The following post is from Joshua of Becoming Minimalist: A Helpful Guide to Owning Fewer Toys
Toys. Sometimes, they feel like they are everywhere. And with the holidays right around the corner, that feeling is likely going to be around for a while. Unless, of course, we do something about it. This is a guide to owning fewer toys and sharing with others.
Just to be clear, although we have taken a number of steps to reduce the amount of toy clutter in our home, I claim no expert status. Believe me, sometimes we feel like we are winning the battle, but other days we feel like we are losing. But I did want to begin a conversation with parents everywhere because we have definitely found some very practical tips to help minimize the number of toys in our home. And with some of your tips added in the comment section below… maybe, just maybe, this site can become a resource for parents everywhere hoping to own fewer toys and gain back some control over their toy rooms.
To be fair, the exact “ideal number” of toys will vary from family to family (if there even is one). But hopefully, each of these tips will be helpful to those of you who know the ideal number is certainly less than you have today.
1. Be convinced that less is better. As with any organizational project, it almost always begins with a heartfelt belief that less can be better.
It’s counter-cultural thinking to believe that fewer toys may actually benefit your child, but it’s definitely worth intentionally thinking through. To help you along, take a moment to read Why Fewer Toys Will Benefit Your Kids.
2. Choose quality over quantity. You and your children will benefit more from toys that are chosen for their quality (in workmanship) and purpose (playability) than for sheer quantity. Think wisely about your toy purchases. Do some research. If you are going to own fewer toys, you’ll want to specifically take the time to choose the right ones.
3. Set a confined, physical space for toys. Whether it is a container, a shelving unit, or a closet, set a confined physical space for your children’s toys. Once the space is full, there is no room to add more toys. Help your children understand that principle by clearly marking the boundaries. If they want to add (think holidays and birthdays), they’ll need to remove them first. It will force them to think intentionally and strategically about toys… and help you keep your sanity.
4. Limit your purchasing with a budget. If your budget for other categories in your life (groceries, clothing, entertainment), you already understand how this principle helps keep your spending and consumption in check. If you don’t, start today by setting a monthly/yearly budget for toys. Enforcing a predetermined budget amount will immediately help in limiting your toy purchases.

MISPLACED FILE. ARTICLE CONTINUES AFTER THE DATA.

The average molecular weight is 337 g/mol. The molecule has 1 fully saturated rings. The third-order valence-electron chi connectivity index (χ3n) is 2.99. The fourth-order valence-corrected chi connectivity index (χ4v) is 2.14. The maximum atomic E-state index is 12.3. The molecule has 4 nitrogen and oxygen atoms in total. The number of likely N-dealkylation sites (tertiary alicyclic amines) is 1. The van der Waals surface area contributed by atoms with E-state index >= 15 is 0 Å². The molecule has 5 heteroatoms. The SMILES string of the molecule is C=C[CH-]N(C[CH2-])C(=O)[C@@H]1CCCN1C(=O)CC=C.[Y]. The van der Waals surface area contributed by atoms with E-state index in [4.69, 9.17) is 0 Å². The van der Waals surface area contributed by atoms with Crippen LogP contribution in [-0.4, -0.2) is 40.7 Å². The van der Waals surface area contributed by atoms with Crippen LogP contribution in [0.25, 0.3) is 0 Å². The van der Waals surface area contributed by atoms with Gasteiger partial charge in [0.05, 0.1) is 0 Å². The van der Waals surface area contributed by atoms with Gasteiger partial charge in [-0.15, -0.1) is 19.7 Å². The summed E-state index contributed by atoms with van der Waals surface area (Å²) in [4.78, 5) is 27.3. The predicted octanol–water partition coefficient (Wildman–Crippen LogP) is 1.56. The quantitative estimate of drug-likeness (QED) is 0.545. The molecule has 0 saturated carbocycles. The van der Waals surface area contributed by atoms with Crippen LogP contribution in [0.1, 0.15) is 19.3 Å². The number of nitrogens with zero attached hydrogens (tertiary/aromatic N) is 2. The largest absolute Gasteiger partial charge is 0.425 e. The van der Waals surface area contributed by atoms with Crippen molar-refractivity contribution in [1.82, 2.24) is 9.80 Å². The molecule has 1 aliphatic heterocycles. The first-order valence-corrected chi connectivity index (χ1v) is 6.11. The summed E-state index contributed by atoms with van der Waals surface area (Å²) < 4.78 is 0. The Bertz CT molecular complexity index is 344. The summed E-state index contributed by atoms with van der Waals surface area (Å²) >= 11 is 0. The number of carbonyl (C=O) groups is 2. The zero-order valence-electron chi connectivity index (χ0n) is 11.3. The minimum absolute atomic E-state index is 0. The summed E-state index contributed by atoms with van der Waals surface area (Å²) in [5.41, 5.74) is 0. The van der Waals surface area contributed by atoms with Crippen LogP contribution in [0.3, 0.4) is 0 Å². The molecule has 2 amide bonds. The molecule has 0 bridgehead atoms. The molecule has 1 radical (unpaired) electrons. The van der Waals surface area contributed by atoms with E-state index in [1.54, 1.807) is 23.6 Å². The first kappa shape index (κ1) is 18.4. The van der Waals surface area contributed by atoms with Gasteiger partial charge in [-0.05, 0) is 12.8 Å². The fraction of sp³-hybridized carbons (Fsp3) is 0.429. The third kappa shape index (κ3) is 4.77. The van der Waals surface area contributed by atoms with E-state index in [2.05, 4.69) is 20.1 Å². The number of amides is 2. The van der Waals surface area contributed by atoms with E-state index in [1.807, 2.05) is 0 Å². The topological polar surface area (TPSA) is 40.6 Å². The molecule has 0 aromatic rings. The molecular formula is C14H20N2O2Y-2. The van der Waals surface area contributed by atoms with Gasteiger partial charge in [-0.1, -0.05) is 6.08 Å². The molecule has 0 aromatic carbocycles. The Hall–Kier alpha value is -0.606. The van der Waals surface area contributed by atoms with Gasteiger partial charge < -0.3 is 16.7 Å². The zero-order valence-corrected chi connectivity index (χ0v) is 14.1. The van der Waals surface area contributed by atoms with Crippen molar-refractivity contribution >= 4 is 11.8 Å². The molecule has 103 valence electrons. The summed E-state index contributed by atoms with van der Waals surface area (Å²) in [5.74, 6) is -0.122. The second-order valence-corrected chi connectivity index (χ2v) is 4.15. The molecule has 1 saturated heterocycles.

5. Don’t give in to fads. Just like clockwork, toy companies will generate a new “toy-fad” every few months by artificially generating a cultural buzz. If done well, this artificial buzz will become mainstream in the culture and no longer feel artificial. But it is. And it will always pass. You don’t need to give in just because every other parent is.
6. Keep a healthy, realistic attitude toward toy companies and toy stores. Their advertisements will always tell you that their main goal is to help or educate your child, but often times they are driven mostly by their bottom line – after all, that’s why they are in business.
7. Avoid duplicate toys. Instead, require your children to learn the invaluable life lessons of sharing, generosity, cooperation, and compromise.
8. Don’t give in to temper tantrums at the store. Every time you give in to a temper tantrum at the store just to avoid a scene, you embolden your child to do it again. They quickly learn how to manipulate you. Don’t worry about the scene that is taking place in public. Wise parents in the store will respect you for not giving in – and the foolish ones will learn a valuable lesson.
9. Purge often. Most likely, you need to make a clean sweep of your children’s toys right now. Removing the “low-hanging fruit” (toys that are no longer used) is a great place to start and shouldn’t take too long. Put the clean, unused toys in boxes and donate them to a medical center, nonprofit organization, local church, homeless shelter, orphanage, school, or Goodwill. Simply discard the dirty or broken ones. Then, stay on top of the clutter by purging on a regular basis and going beyond the low-hanging fruit.
10. Watch less television. Consider the fact that marketers are brilliant at shaping the desires of men and women, both young and old. Now, imagine giving them hours each day to shape your children’s minds any way they desire… and you’ll quickly realize that you don’t stand a chance.
11. Intentionally teach them to value other activities. Although all kids have natural tendencies toward certain endeavors, expand their minds by regularly introducing them to new activities that don’t revolve around toys.
Keeping fewer toys will never be easy. It will always require thought and intentionality. But it will always result in your children learning to value who they are more than what they have. And that always makes it worth the effort.
Please, add your own tips to this helpful guide. What advice can you offer to parents hoping to win the battle against toy clutter?
|Joshua Becker inspires and encourages others to live with less on his blog, Becoming Minimalist. He has also authored two e-books, Simplify and Inside-Out Simplicity. But more importantly, he loves his wife and two small children.|